“And by under control we mean there are not large amounts of virus in the environment and we are not seeing active spread.
“At the moment we are seeing increasing numbers of infected animals in Indonesia and that’s not unexpected,” he said.
The silver lining …..
From the latest FMD figures, Dr Parker said it looks like there are about 401,000 infected animals and about 550,000 have been vaccinated in Indonesia.
“So what that shows is that there is active infection, but we are also seeing control measures starting to really kick in and Fiona pointed out that with some of the movement of those control measure into the disaster recovery agency ….. we’ve seen I think maybe a more purposeful roll-out of control measures than we what we might have seen in the initial few weeks, and quite rightly in the initial few weeks things are tough.”
Dr Parker said there is a slightly different Lumpy Skin Disease distribution and all reports are saying it is still on the island of Sumatra only.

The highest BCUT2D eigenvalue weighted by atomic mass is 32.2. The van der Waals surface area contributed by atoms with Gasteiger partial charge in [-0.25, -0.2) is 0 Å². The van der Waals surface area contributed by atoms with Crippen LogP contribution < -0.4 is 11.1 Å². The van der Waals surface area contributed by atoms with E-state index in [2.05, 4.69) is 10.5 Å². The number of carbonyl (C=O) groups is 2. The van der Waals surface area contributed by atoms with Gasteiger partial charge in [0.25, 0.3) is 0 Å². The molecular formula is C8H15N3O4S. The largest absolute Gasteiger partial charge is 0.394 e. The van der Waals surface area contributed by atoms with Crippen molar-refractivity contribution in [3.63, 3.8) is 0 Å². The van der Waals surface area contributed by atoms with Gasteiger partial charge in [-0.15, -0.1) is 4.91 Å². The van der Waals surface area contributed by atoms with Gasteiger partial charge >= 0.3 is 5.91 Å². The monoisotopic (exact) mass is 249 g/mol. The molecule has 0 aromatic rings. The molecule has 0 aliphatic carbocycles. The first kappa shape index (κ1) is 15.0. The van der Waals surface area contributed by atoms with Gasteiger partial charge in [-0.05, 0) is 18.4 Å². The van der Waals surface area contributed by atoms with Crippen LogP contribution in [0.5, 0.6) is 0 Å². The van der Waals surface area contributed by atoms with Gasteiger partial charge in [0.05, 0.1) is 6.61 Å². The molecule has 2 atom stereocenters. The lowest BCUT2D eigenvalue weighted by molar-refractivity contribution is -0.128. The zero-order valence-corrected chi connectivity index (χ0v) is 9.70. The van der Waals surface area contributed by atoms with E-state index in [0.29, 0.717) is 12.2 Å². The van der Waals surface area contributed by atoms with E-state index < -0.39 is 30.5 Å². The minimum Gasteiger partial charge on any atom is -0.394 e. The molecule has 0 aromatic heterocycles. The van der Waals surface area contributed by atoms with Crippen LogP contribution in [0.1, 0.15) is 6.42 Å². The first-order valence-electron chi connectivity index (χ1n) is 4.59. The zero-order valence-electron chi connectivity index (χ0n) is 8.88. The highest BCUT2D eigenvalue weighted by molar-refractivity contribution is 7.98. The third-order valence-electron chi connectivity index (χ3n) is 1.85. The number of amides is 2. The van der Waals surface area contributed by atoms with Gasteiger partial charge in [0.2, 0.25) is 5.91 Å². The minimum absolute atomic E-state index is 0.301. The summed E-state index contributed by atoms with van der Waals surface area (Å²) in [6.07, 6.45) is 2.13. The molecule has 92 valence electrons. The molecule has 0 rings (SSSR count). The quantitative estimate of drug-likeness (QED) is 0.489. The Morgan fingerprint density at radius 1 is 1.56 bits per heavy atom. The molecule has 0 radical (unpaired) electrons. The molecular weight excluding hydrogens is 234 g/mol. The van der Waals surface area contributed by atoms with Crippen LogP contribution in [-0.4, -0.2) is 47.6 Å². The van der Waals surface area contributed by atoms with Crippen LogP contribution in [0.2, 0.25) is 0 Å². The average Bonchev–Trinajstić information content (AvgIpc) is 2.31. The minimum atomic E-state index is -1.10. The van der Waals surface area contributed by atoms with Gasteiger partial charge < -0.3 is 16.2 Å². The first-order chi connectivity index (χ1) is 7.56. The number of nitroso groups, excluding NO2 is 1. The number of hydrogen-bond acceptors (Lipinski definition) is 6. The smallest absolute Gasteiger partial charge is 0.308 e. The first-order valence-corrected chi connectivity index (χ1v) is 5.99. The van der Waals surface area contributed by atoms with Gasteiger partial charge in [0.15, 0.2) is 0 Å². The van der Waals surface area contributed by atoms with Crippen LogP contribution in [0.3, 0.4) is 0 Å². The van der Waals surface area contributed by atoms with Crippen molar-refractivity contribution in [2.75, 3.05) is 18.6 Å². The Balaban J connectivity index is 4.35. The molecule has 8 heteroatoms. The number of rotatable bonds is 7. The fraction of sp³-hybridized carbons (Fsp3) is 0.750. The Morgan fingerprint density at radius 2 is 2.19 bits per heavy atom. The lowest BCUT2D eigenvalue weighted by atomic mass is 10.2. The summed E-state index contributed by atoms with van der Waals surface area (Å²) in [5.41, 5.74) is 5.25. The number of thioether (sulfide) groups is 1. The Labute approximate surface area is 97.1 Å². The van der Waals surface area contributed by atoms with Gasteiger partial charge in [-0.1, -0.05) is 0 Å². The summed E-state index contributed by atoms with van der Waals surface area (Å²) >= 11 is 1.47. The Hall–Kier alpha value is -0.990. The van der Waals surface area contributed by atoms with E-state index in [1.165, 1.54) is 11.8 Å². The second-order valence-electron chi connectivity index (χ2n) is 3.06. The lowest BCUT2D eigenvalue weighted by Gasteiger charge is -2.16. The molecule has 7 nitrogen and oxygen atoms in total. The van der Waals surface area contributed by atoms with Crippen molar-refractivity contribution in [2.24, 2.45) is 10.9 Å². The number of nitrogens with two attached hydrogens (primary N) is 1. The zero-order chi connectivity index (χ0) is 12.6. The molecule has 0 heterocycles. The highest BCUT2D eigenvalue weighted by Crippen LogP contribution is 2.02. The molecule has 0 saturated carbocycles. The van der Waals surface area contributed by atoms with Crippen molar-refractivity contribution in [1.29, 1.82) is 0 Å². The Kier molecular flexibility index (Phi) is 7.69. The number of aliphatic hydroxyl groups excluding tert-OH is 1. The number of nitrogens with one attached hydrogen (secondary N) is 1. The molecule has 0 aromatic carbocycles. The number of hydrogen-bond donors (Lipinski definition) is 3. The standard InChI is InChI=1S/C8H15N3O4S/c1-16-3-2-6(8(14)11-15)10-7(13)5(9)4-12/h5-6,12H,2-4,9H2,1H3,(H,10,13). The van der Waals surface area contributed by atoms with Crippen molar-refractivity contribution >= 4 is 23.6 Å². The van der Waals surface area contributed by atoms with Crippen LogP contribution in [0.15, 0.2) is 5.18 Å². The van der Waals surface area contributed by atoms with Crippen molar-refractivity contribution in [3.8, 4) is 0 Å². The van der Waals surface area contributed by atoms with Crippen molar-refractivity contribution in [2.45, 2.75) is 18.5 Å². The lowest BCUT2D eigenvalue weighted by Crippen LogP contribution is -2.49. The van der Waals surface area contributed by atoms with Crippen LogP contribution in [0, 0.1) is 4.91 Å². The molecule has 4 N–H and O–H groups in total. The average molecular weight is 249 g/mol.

“It looks like they are quoting about 3000 animals infected and about 28,000 have been vaccinated.
“Folks, I think given their focus on FMD, I’m not sure how much stock we should be putting in those numbers,” he said.
“I suspect the numbers might be higher on both sides – both the numbers infected and the numbers vaccinated – because clearly their focus is on Foot and Mouth Disease.”
But Dr Parker pointed out that one of the “silver linings” in the dual disease control programs with vaccinations for FMD and LSD could be quicker control of both diseases in Indonesia.
“I think what we might see is in fact both diseases come under probably quicker control than what you might have seen for just one single disease.
“Now I’m always an optimistic and I believe that’s the silver lining that we might see with both of these going on.”
Similar to the impact of the BTECH program (Brucellosis and Tuberculosis Eradication Campaign) in Australia, Dr Parker said there could also be an improvement in genetics, animal welfare and production in Indonesia as a result of the control programs.
As a country we need to be doing more to assist with eradication in Indonesia.
The best place to fight a fire is on your neighbours’ turf